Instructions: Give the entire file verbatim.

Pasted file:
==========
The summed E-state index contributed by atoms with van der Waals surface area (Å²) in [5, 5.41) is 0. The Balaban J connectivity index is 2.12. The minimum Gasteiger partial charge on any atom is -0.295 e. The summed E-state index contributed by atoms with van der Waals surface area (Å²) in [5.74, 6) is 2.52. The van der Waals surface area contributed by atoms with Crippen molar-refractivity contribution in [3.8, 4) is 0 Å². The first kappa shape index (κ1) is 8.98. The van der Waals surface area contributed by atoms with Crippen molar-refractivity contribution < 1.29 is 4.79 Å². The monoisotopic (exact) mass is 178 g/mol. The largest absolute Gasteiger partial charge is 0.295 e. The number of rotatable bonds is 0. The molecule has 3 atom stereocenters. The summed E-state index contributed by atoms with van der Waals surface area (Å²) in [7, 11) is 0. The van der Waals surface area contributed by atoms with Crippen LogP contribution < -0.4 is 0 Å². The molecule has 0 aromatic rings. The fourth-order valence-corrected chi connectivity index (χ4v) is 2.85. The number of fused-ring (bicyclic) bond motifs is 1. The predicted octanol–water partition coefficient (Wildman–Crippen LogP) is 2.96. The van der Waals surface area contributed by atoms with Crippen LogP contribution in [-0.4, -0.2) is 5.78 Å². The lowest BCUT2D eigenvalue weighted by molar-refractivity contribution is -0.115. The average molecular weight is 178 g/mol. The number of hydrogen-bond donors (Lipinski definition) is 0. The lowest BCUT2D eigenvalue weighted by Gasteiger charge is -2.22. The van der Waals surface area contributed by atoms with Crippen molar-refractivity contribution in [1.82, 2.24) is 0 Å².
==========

The summed E-state index contributed by atoms with van der Waals surface area (Å²) in [5, 5.41) is 0. The Balaban J connectivity index is 2.12. The minimum Gasteiger partial charge on any atom is -0.295 e. The summed E-state index contributed by atoms with van der Waals surface area (Å²) in [5.74, 6) is 2.52. The van der Waals surface area contributed by atoms with Crippen molar-refractivity contribution in [3.8, 4) is 0 Å². The first kappa shape index (κ1) is 8.98. The van der Waals surface area contributed by atoms with Crippen molar-refractivity contribution < 1.29 is 4.79 Å². The monoisotopic (exact) mass is 178 g/mol. The largest absolute Gasteiger partial charge is 0.295 e. The number of rotatable bonds is 0. The molecule has 3 atom stereocenters. The summed E-state index contributed by atoms with van der Waals surface area (Å²) in [7, 11) is 0. The van der Waals surface area contributed by atoms with Crippen LogP contribution < -0.4 is 0 Å². The molecule has 0 aromatic rings. The fourth-order valence-corrected chi connectivity index (χ4v) is 2.85. The number of fused-ring (bicyclic) bond motifs is 1. The predicted octanol–water partition coefficient (Wildman–Crippen LogP) is 2.96. The van der Waals surface area contributed by atoms with Crippen LogP contribution in [-0.4, -0.2) is 5.78 Å². The lowest BCUT2D eigenvalue weighted by molar-refractivity contribution is -0.115. The average molecular weight is 178 g/mol. The number of hydrogen-bond donors (Lipinski definition) is 0. The lowest BCUT2D eigenvalue weighted by Gasteiger charge is -2.22. The van der Waals surface area contributed by atoms with Crippen molar-refractivity contribution in [1.82, 2.24) is 0 Å².